For the natural-history writer David George Haskell, a mere sound is enough to identify a tree. Each has a different song—a tune that evolves with the seasons. Now we’re in the moment when, as he put it to my colleague Ed Yong in 2016, you can listen as the “soft leaves of early spring change into the dying ones of autumn.” During this time of year, the natural world seems to call for our attention—a call that Haskell heeds in his books The Songs of Trees and The Forest Unseen.
Such works encourage us to pay attention to all that’s around us—and transport us to wonders in other corners of the Earth. Take Annie Dillard’s meticulous account of watching a total eclipse in Washington, which renders the event as something both strange and powerful. Or the ornithologist Alvaro Jaramillo’s field guide, Birds of Chile, which chronicles the country’s flying creatures: lumbering pelicans, soaring albatrosses, even small storm petrels, which fly so close to the water that they seem to be walking on it. The poet Tiana Clark devotes an even deeper focus on a cormorant, “with its waterlogged wings spread open, / drying off on a rock in the middle / of a man-made lake.” Clark’s work also captures the ephemerality of such observations, as the bird suddenly disappears.
Viewing such loveliness, one can wonder how flora and fauna come to be so beautiful. There are many theories, and in the book The Evolution of Beauty, the author and ornithologist Richard Prum delves into one: the “Beauty Happens hypothesis.” He goes against the line of scientific thinking that all traits evolve to give a species a clear adaptive benefit and instead embraces the idea that animals have their own aesthetic preferences. In Prum’s argument, animals evolve so that they might find themselves beautiful too.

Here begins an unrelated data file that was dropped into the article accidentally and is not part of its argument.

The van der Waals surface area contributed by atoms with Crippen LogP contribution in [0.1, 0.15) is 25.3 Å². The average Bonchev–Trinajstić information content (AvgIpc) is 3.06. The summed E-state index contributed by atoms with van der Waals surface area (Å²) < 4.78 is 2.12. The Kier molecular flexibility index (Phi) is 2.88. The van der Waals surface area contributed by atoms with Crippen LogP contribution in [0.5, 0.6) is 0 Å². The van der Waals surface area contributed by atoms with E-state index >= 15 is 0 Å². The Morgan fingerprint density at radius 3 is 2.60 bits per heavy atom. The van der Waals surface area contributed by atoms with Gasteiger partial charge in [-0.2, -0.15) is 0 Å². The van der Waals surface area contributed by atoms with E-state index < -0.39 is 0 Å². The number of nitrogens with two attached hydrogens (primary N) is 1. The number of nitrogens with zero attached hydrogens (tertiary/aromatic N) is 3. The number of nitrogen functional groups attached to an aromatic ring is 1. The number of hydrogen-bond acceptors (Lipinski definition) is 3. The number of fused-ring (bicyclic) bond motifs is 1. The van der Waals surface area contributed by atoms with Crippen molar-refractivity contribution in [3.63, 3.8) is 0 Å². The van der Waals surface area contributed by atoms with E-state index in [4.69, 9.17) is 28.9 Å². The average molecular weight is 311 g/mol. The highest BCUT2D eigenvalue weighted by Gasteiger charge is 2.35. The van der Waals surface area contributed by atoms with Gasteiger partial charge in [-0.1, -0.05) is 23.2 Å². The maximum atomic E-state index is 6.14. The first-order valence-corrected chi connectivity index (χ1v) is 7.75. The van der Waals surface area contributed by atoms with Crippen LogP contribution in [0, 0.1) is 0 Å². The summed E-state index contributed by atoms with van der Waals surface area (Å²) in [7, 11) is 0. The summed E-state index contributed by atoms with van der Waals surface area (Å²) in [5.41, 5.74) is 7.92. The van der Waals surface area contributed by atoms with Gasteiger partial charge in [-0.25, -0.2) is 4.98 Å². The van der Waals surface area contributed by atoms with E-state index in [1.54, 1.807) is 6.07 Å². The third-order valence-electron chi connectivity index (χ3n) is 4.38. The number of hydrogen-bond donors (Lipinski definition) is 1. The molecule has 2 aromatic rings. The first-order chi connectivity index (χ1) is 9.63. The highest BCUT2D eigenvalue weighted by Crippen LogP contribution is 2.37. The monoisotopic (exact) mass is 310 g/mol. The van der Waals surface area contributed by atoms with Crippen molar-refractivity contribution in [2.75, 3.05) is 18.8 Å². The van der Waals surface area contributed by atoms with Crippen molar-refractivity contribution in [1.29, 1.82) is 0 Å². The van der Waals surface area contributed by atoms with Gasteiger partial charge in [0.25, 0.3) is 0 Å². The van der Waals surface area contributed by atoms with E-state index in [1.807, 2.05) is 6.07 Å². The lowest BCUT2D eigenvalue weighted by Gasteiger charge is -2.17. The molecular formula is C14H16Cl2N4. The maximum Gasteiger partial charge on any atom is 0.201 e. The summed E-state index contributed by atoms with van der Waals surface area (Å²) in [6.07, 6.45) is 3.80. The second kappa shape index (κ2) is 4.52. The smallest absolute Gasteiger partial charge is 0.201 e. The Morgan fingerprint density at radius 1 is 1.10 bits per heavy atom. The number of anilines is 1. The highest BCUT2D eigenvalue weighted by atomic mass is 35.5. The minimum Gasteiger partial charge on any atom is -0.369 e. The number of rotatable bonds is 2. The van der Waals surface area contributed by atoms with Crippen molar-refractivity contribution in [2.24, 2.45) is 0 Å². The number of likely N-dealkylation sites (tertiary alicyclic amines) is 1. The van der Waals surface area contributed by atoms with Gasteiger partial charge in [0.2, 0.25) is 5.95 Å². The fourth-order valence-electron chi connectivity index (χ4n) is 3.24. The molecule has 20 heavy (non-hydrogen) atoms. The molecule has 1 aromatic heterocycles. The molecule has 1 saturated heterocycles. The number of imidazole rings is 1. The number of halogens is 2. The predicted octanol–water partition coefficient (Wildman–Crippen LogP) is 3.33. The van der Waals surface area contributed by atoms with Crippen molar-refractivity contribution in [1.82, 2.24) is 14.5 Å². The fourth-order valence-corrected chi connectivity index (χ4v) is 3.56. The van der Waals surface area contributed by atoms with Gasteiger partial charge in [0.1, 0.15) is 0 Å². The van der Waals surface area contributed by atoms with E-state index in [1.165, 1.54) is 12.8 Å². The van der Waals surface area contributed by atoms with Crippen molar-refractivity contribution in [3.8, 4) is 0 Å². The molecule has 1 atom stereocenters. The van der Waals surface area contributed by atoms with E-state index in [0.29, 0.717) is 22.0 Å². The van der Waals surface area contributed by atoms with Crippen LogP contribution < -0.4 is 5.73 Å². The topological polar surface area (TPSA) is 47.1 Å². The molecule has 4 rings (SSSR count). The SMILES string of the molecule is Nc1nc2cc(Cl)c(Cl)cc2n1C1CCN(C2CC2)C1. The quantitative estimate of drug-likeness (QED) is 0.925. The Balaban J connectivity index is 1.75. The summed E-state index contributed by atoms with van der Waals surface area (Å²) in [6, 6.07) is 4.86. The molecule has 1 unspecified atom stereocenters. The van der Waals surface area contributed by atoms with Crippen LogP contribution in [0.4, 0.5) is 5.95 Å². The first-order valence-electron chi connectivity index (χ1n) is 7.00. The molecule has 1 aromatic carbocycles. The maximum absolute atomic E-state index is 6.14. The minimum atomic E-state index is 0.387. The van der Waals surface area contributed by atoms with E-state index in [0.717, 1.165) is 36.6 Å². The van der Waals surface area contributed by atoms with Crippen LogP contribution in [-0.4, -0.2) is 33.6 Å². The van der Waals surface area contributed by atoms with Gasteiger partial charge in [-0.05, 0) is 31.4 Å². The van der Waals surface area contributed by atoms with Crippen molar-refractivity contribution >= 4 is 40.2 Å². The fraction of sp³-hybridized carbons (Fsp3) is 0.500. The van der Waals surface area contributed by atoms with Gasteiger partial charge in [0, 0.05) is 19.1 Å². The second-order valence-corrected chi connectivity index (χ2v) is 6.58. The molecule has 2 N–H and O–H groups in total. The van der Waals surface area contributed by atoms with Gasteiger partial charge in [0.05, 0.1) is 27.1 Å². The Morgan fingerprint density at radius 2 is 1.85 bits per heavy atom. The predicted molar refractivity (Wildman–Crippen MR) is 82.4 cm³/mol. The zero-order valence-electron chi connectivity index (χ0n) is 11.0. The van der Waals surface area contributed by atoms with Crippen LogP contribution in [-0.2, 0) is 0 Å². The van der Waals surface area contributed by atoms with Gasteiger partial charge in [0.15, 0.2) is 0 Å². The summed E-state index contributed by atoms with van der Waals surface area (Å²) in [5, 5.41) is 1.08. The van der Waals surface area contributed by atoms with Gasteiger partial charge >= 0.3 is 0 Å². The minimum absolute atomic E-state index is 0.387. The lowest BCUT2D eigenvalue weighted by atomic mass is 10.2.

Every Friday in the Books Briefing, we thread together Atlantic stories on books that share similar ideas. Know other book lovers who might like this guide? Forward them this email.
When you buy a book using a link in this newsletter, we receive a commission. Thank you for supporting The Atlantic.
What We’re Reading
Abrget47j / Wikimedia Commons
“This acoustic world is open to everyone, but most of us never enter it.”
A total solar eclipse in Svalbard, Longyearbyen, Norway, on March 20, 2015 (Jon Olav Nesvold / Stringer / Getty)
“From all the hills came screams. A piece of sky beside the crescent sun was detaching. It was a loosened circle of evening sky, suddenly lighted from the back. It was an abrupt black body out of nowhere; it was a flat disk; it was almost over the sun.”
“[The ringed storm petrel] rarely appears less than 30 miles from shore, and ranges 300 miles farther out, where gossamer flying fish launch from wave faces like butterflies and the seafloor plunges thousands of feet.”
“It makes me think about wonder / and it makes me want to pry and stretch / my shy arms open to the subtle summer / wind slicing through the park”
“Songs and ornaments and dances evolve not because they signal good genes but because animals just like them. They’re not objectively informative; they’re subjectively pleasing. Beauty, in other words, just happens.”